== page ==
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Theta healing versus the ‘virus’

In theta healing, the client is the computer with old programming like Windows 95, infected with tons of viruses stemming from mass consciousness and beliefs.

Jive Bullock



Former teacher Michelle Calasanz woke up one morning realizing that she wanted to pursue healing professionally. / Photographs courtesy of Jive Bullock

How would you feel if someone you had never met was able to unravel deep-seated truths about you, including perhaps those bits that you had already forgotten, and those that you had intentionally buried in oblivion?

It could be very daunting, and this is why theta healing is not for everyone.

Theta healing, in its textbook definition, is an energy-healing modality that uses deep meditation to get us to the theta brainwave state — that space between wakefulness and sleep — to effect changes that would free us from limiting and often unconscious beliefs that no longer serve us.

For theta healer Michelle Calasanz, the process is akin to updating one’s laptop or computer: “In theta healing, the client is the computer with old programming like Windows 95, infected with tons of viruses stemming from mass consciousness and beliefs. As a healer, I remove these viruses and download the client with the latest operating system.”

After being an English teacher for 11 years, Michelle woke up one morning in 2014, realizing that she wanted to pursue healing professionally. She quit her job and trained at a premier wellness center in BGC, where she also spent a year working as a healer before branching out on her own.

Crystals, while not required, enhance theta healing. The two basic crystals are the clear crystal quartz, also called the “master stone,” which could be programmed for any purpose; and a black stone, such as hematite or tourmaline, to absorb negative energies. Additional stones that could be used include rose quartz for matters of the heart, purple stone lepidolite for healing trauma, and citrine for boosting happiness.

Personally, I had no expectations when I first saw Michelle sometime in July 2019. I sought her out after hearing two amigas from separate circles rave about her uncanny tarot reading skills (she is very spot-on, by the way, but this is another topic altogether), and while theta healing was the farthest thing on my mind at that time, I decided to give it a try. At worst, it could have turned out to be some woo-woo thing that I would have just chalked up as part of embracing “titahood.”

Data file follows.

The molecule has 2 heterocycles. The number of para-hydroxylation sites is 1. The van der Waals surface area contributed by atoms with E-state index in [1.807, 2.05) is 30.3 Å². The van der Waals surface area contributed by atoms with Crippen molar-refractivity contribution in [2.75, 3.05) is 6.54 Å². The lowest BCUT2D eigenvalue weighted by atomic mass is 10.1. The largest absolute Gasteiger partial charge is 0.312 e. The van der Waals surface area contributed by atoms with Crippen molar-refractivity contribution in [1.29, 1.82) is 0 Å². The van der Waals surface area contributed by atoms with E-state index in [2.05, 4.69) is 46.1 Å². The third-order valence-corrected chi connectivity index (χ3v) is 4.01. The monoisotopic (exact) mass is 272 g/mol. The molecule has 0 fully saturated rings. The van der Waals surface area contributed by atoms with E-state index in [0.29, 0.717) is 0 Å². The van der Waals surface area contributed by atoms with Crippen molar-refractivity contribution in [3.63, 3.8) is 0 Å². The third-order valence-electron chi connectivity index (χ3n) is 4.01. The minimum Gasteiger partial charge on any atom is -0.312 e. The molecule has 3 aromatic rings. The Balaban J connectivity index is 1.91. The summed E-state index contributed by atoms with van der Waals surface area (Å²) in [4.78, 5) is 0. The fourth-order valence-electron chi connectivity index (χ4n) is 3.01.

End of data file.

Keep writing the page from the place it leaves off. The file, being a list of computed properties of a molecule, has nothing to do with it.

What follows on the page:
Before the pandemic, Michelle would receive clients in her home, fondly called “The Crystal Rose Room.”

My initial two-hour session became the first of many. I still see Michelle to this day, though we now talk via Zoom. What I like most about her is that she is astute without being overbearing, warm without being intrusive, and insightful without being judgmental. She is unafraid to ask difficult questions in order to uncover the root of a problem. Each session for me is highly therapeutic, and I am often filled with a feeling of “lightness” at the end of each one. It is a pleasant bonus that she and I also became friends.

Aside from theta healing, she also does tarot readings and past life regressions. Crystal enthusiasts would likewise find it worthwhile to check out her curated selection of stones for sale.

Of course, it helps a lot that both Michelle and I love to talk. After all, like other healing modalities, theta is a two-way street. Michelle emphasizes that theta healing is for people who are unafraid to discuss the past and are prepared to come face-to-face with the ugly. “A common question I get from clients is ‘Why am I not successful?’ Maybe it is because the person is actually afraid of success, rejection, rivalry — ugly things come out that need to be healed, and plenty of people are not ready to confront the ugly parts of who they are.”

To achieve the maximum benefits of theta healing, Michelle recommends new clients to see her once a month for a few months, so she may work with them in shifting their mindsets into receiving positive change. It is common for her to hear clients say, “Ay, ang hirap niyan!” or “Hindi ko kaya,” which she sees as convenient excuses to avoid trying to do something new.

Interested in theta healing? Send Michelle an email at [email protected].